What can we learn from the
2017 KS2 SATs Reading test?

Shelley Welsh, June 2017
The 2017 English reading test was the second year of assessing pupils against the 2014 national curriculum.  Last year, the paper was very challenging which came as a surprise to teachers and children alike.  Sixty-six percent of pupils met the required standard in reading, whereas 74% met the standard in writing and 72% in SPaG.
The general verdict about this year’s test was that it was deemed less challenging than last year, though the old problem of children not finishing in the given time continues.
Despite the easier test this year, there may not necessarily be a significant increase in the percentage of pupils reaching the expected standard as the number of marks needed to reach the expected standard varies to reflect the difficulty of tests.

Shelley's top tips!

1. Understanding Words in Context

There is now much more emphasis on understanding the meaning of vocabulary in context.  (2a Give/explain the meaning of words in context.)  Discuss unfamiliar words in Guided Reading sessions and encourage pupils to see relationships between words to help them understand their meaning.  
For example, Q8 asks pupils what the word ‘universal’ tells you about the phrase universal rule.  Their knowledge of the word ‘universe’ should lead them to the correct answer that it is a rule known everywhere/around the world.

2. Question Wording

Some questions may at first ‘throw’ pupils as they appear more complex than they actually are, for example:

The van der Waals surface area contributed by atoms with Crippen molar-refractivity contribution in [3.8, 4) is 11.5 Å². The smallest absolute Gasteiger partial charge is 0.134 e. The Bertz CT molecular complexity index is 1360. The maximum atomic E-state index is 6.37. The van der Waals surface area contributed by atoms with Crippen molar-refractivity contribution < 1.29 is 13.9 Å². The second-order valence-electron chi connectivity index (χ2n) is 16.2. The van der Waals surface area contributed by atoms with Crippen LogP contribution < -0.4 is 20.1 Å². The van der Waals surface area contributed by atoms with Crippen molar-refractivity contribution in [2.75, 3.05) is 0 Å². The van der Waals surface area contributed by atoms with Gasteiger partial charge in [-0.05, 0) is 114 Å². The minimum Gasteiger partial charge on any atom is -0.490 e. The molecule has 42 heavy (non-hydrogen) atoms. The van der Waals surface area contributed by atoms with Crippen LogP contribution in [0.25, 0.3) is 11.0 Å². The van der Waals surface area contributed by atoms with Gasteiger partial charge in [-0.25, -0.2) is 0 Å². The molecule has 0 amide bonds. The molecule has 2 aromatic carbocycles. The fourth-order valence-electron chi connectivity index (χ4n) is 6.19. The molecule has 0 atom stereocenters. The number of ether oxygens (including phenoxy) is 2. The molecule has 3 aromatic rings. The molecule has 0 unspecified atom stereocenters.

…like a toy sitting on a glass table. What does this description suggest about the boat?  
This is just another way of saying: What does this description tell you about the boat? (2g Identify /explain how meaning is enhanced.) There was only 1 mark awarded for this question so pupils only needed to comment on part of the simile, i.e. either the smallness of the boat or the stillness of the sea.
Other questions ask pupils to interpret what the text is saying, rather than giving their own thoughts on it. For example, in the paragraph beginning:  
Mind made up… Gaby says to the cat, ‘You’re out of luck…’
In what way does Gaby think the cat is out of luck?
Here, pupils are required to interpret that Gaby means the cat would have to make do with Gaby rescuing it as her mother isn’t there; she is not saying the cat is out of luck because it is stuck up the tree, even though many pupils would see that as the reason.

3. Those ‘3-markers’!

There were two 3 mark questions in this year’s paper (2d Make inferences from the text/explain and justify inferences with evidence from the text), but to miss them out meant the loss of a whopping 6 marks.  That’s 12% of the total marks. Pupils need to make two acceptable points with evidence to support at least one of these in order to be awarded 3 marks.  However, they should know that they can be awarded 2 marks for two acceptable points and no evidence, or one acceptable point with evidence, and one mark for one acceptable point.  So, always worth having a go!
4. Some prep and practise tips
  • In preparing pupils for the SATs, it is worth investing in new practice papers that are in line with the new style and format of the current SATs, rather than dusting off those old-style papers.
  • Pupils should be encouraged to be time-aware; remind them that they have one hour to complete the paper, and practise working in timed conditions.  If they are stuck, they should move on to the next question and return to any they have left out at the end.
  • For the straightforward retrieval questions, the ability to be able to scan and skim read quickly is vital.
  • Incorporate a range of question styles into Guided Reading sessions to familiarise pupils with the formats used in the new paper.
  • There are many ways to practise other than reading texts – listening to songs, film clips and news broadcasts can be more interesting and fun ways of testing comprehension skills.

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